Tokyo: The latest government data reveals that Japan’s population decline is an ongoing concern, affecting all 47 of its prefectures for the first time. The significant drop in population highlights the challenges posed by the country’s ageing and shrinking demographic.
Amidst the decline in the native population, there has been a noteworthy increase in the number of foreign residents in Japan. As per the same government data released, the total number of foreign residents has reached nearly 3 million, a new record high. This surge in foreign residents showcases the growing role of non-Japanese individuals in the nation.
The total population of Japan now stands at 125.41 million, down by just over half a million people from the previous year. However, there has been a remarkable 10.7% increase in foreign residents with registered addresses in Japan. This rise in Japan’s foreign population marks the largest year-on-year jump since the government began taking statistics in 2013. Foreign residents currently make up approximately 2.4% of Japan’s population, according to the ministry.
The declining population and the rapid ageing of its citizens present complex socio-economic issues for Japan. With the workforce shrinking and the number of elderly individuals rising, the country faces challenges in sustaining economic growth and providing sufficient social welfare services.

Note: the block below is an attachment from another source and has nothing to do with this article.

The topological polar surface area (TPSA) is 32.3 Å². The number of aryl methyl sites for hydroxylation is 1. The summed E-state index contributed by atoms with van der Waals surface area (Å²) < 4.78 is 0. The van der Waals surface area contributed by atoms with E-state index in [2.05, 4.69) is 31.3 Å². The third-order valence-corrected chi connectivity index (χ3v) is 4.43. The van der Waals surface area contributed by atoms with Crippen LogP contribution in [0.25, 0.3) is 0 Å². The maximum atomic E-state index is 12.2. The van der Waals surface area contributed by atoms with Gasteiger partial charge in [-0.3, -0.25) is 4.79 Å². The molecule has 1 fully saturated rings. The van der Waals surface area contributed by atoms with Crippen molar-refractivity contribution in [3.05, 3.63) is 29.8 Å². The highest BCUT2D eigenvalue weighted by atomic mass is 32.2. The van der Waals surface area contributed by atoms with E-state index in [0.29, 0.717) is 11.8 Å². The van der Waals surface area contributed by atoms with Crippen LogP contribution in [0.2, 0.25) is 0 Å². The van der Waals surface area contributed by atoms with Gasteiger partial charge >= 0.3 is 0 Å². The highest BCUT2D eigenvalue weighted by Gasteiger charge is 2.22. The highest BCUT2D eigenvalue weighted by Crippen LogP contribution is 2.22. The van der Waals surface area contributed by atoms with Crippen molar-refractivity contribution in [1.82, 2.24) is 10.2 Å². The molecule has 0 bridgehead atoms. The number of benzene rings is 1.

In response to these demographic challenges, Japan has been making efforts to attract and welcome foreign workers and residents. The increase in foreign residents reflects the country’s commitment to encouraging immigration and addressing labour shortages in various sectors. Non-Japanese individuals are contributing significantly to sectors such as healthcare, technology, education, and hospitality, playing a crucial role in supporting the economy and society.
As Japan’s native population continues to decrease, the nation’s dependence on foreign residents is predicted to increase even more. These individuals play a vital role in not only boosting the economy but also adding diversity, fresh perspectives, and cultural enrichment to the country.
While this trend has positive aspects, Japan must also address issues related to integration, language barriers, and cultural differences to ensure a harmonious and inclusive society.
The government’s efforts to accommodate foreign residents and address demographic challenges demonstrate its commitment to finding innovative solutions for a sustainable future. As Japan continues to evolve in response to changing population dynamics, the inclusion and empowerment of non-Japanese individuals will be pivotal in shaping the country’s future trajectory.
After peaking in 2008, Japan’s population has been steadily declining due to a decreasing birth rate. The country experienced a record low of 771,801 births last year. Prime Minister Fumio Kishida has prioritised tackling declining births as a key policy goal. He has pledged significant funding for a new child care package, including child birth and rearing allowances and increased subsidies for higher education.
Kishida’s Cabinet also recently approved a plan to expand the scope of job categories allowed for foreign workers, signalling a major shift in Japan’s traditionally closed-door immigration policy as it grapples with a shrinking population.
Experts, however, point out that the proposed low-birth measures primarily provide additional funding for existing initiatives and do not address underlying problems. They emphasise that Japan’s conservative government needs to take further steps to raise salaries, improve working conditions, and create a more inclusive society for minorities and those with non-Japanese backgrounds to attract foreign workers to Japan and encourage them to stay.